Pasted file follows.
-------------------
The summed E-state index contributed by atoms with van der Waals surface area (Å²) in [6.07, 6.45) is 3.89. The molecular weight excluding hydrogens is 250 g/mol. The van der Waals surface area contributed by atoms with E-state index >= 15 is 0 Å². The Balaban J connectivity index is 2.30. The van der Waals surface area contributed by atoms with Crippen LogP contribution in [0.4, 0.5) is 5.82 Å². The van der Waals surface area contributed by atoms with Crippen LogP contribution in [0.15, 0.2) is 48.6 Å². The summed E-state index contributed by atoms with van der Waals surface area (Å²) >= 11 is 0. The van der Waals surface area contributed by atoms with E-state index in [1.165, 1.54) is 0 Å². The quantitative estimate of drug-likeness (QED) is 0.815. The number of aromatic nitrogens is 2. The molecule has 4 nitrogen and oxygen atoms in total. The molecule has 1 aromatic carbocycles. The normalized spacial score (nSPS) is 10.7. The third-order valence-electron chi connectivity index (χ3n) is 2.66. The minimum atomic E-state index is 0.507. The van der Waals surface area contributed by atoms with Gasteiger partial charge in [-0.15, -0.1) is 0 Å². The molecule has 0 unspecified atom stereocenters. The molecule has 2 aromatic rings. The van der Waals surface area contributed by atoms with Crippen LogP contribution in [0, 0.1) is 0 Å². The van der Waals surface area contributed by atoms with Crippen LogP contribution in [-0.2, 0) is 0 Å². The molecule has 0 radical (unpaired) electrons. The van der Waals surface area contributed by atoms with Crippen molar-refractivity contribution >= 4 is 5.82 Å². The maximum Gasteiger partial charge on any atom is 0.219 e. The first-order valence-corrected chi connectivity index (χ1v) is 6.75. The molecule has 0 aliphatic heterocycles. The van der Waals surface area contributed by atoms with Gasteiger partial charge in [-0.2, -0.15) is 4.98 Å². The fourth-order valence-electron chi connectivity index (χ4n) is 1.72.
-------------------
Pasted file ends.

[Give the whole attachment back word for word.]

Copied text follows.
The summed E-state index contributed by atoms with van der Waals surface area (Å²) in [6.07, 6.45) is 3.89. The molecular weight excluding hydrogens is 250 g/mol. The van der Waals surface area contributed by atoms with E-state index >= 15 is 0 Å². The Balaban J connectivity index is 2.30. The van der Waals surface area contributed by atoms with Crippen LogP contribution in [0.4, 0.5) is 5.82 Å². The van der Waals surface area contributed by atoms with Crippen LogP contribution in [0.15, 0.2) is 48.6 Å². The summed E-state index contributed by atoms with van der Waals surface area (Å²) >= 11 is 0. The van der Waals surface area contributed by atoms with E-state index in [1.165, 1.54) is 0 Å². The quantitative estimate of drug-likeness (QED) is 0.815. The number of aromatic nitrogens is 2. The molecule has 4 nitrogen and oxygen atoms in total. The molecule has 1 aromatic carbocycles. The normalized spacial score (nSPS) is 10.7. The third-order valence-electron chi connectivity index (χ3n) is 2.66. The minimum atomic E-state index is 0.507. The van der Waals surface area contributed by atoms with Gasteiger partial charge in [-0.15, -0.1) is 0 Å². The molecule has 0 unspecified atom stereocenters. The molecule has 2 aromatic rings. The van der Waals surface area contributed by atoms with Crippen LogP contribution in [0, 0.1) is 0 Å². The van der Waals surface area contributed by atoms with Crippen LogP contribution in [-0.2, 0) is 0 Å². The molecule has 0 radical (unpaired) electrons. The van der Waals surface area contributed by atoms with Crippen molar-refractivity contribution >= 4 is 5.82 Å². The maximum Gasteiger partial charge on any atom is 0.219 e. The first-order valence-corrected chi connectivity index (χ1v) is 6.75. The molecule has 0 aliphatic heterocycles. The van der Waals surface area contributed by atoms with Gasteiger partial charge in [-0.2, -0.15) is 4.98 Å². The fourth-order valence-electron chi connectivity index (χ4n) is 1.72.